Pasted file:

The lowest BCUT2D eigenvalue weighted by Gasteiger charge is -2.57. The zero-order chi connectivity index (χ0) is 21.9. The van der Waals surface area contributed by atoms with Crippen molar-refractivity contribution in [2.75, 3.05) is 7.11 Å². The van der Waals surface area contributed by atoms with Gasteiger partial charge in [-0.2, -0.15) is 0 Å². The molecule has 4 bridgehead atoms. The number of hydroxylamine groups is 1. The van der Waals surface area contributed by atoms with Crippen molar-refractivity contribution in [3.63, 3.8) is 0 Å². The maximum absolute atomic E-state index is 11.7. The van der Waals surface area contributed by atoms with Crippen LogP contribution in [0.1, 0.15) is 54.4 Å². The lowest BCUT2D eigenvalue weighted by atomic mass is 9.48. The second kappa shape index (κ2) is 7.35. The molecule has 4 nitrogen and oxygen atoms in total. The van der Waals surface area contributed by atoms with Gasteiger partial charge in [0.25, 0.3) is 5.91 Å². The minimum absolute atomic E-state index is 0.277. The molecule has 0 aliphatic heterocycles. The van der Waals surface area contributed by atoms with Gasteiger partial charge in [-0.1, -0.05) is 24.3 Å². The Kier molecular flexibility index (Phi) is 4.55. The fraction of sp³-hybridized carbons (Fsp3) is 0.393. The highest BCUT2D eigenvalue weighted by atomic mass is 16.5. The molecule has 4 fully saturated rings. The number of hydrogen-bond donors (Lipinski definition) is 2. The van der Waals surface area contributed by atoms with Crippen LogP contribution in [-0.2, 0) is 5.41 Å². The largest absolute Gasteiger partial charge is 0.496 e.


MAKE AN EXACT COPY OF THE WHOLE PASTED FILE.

The lowest BCUT2D eigenvalue weighted by Gasteiger charge is -2.57. The zero-order chi connectivity index (χ0) is 21.9. The van der Waals surface area contributed by atoms with Crippen molar-refractivity contribution in [2.75, 3.05) is 7.11 Å². The van der Waals surface area contributed by atoms with Gasteiger partial charge in [-0.2, -0.15) is 0 Å². The molecule has 4 bridgehead atoms. The number of hydroxylamine groups is 1. The van der Waals surface area contributed by atoms with Crippen molar-refractivity contribution in [3.63, 3.8) is 0 Å². The maximum absolute atomic E-state index is 11.7. The van der Waals surface area contributed by atoms with Crippen LogP contribution in [0.1, 0.15) is 54.4 Å². The lowest BCUT2D eigenvalue weighted by atomic mass is 9.48. The second kappa shape index (κ2) is 7.35. The molecule has 4 nitrogen and oxygen atoms in total. The van der Waals surface area contributed by atoms with Gasteiger partial charge in [0.25, 0.3) is 5.91 Å². The minimum absolute atomic E-state index is 0.277. The molecule has 0 aliphatic heterocycles. The van der Waals surface area contributed by atoms with Gasteiger partial charge in [-0.1, -0.05) is 24.3 Å². The Kier molecular flexibility index (Phi) is 4.55. The fraction of sp³-hybridized carbons (Fsp3) is 0.393. The highest BCUT2D eigenvalue weighted by atomic mass is 16.5. The molecule has 4 fully saturated rings. The number of hydrogen-bond donors (Lipinski definition) is 2. The van der Waals surface area contributed by atoms with Crippen LogP contribution in [-0.2, 0) is 5.41 Å². The largest absolute Gasteiger partial charge is 0.496 e.